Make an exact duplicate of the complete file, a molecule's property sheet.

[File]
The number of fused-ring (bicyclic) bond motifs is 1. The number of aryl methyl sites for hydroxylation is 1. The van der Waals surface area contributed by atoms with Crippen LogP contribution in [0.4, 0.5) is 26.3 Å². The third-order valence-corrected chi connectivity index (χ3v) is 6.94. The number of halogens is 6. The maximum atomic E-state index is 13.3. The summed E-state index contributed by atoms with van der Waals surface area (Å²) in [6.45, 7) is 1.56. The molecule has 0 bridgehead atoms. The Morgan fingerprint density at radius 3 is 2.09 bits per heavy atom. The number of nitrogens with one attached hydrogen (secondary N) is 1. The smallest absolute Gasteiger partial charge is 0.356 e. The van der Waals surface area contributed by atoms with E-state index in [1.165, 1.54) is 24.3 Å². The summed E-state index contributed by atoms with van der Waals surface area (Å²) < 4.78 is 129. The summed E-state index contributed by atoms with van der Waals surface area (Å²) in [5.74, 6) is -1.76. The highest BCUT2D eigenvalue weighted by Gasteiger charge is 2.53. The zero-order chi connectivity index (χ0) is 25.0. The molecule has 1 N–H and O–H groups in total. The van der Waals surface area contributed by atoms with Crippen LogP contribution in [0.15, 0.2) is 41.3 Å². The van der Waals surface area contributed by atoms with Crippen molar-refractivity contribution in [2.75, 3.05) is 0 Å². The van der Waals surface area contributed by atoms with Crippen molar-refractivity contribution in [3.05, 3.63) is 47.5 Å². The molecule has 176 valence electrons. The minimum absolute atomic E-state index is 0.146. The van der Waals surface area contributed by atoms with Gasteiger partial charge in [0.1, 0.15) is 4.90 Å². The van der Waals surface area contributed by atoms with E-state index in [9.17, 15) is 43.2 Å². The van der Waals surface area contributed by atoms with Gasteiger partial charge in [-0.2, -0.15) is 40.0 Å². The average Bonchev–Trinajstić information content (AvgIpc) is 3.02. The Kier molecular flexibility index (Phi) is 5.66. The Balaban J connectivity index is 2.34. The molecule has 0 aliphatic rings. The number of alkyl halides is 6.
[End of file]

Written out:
The number of fused-ring (bicyclic) bond motifs is 1. The number of aryl methyl sites for hydroxylation is 1. The van der Waals surface area contributed by atoms with Crippen LogP contribution in [0.4, 0.5) is 26.3 Å². The third-order valence-corrected chi connectivity index (χ3v) is 6.94. The number of halogens is 6. The maximum atomic E-state index is 13.3. The summed E-state index contributed by atoms with van der Waals surface area (Å²) in [6.45, 7) is 1.56. The molecule has 0 bridgehead atoms. The Morgan fingerprint density at radius 3 is 2.09 bits per heavy atom. The number of nitrogens with one attached hydrogen (secondary N) is 1. The smallest absolute Gasteiger partial charge is 0.356 e. The van der Waals surface area contributed by atoms with E-state index in [1.165, 1.54) is 24.3 Å². The summed E-state index contributed by atoms with van der Waals surface area (Å²) < 4.78 is 129. The summed E-state index contributed by atoms with van der Waals surface area (Å²) in [5.74, 6) is -1.76. The highest BCUT2D eigenvalue weighted by Gasteiger charge is 2.53. The zero-order chi connectivity index (χ0) is 25.0. The molecule has 1 N–H and O–H groups in total. The van der Waals surface area contributed by atoms with Crippen LogP contribution in [0.15, 0.2) is 41.3 Å². The van der Waals surface area contributed by atoms with Crippen molar-refractivity contribution in [2.75, 3.05) is 0 Å². The van der Waals surface area contributed by atoms with Crippen molar-refractivity contribution in [3.05, 3.63) is 47.5 Å². The molecule has 176 valence electrons. The minimum absolute atomic E-state index is 0.146. The van der Waals surface area contributed by atoms with Gasteiger partial charge in [0.1, 0.15) is 4.90 Å². The van der Waals surface area contributed by atoms with E-state index in [9.17, 15) is 43.2 Å². The van der Waals surface area contributed by atoms with Gasteiger partial charge in [-0.2, -0.15) is 40.0 Å². The average Bonchev–Trinajstić information content (AvgIpc) is 3.02. The Kier molecular flexibility index (Phi) is 5.66. The Balaban J connectivity index is 2.34. The molecule has 0 aliphatic rings. The number of alkyl halides is 6.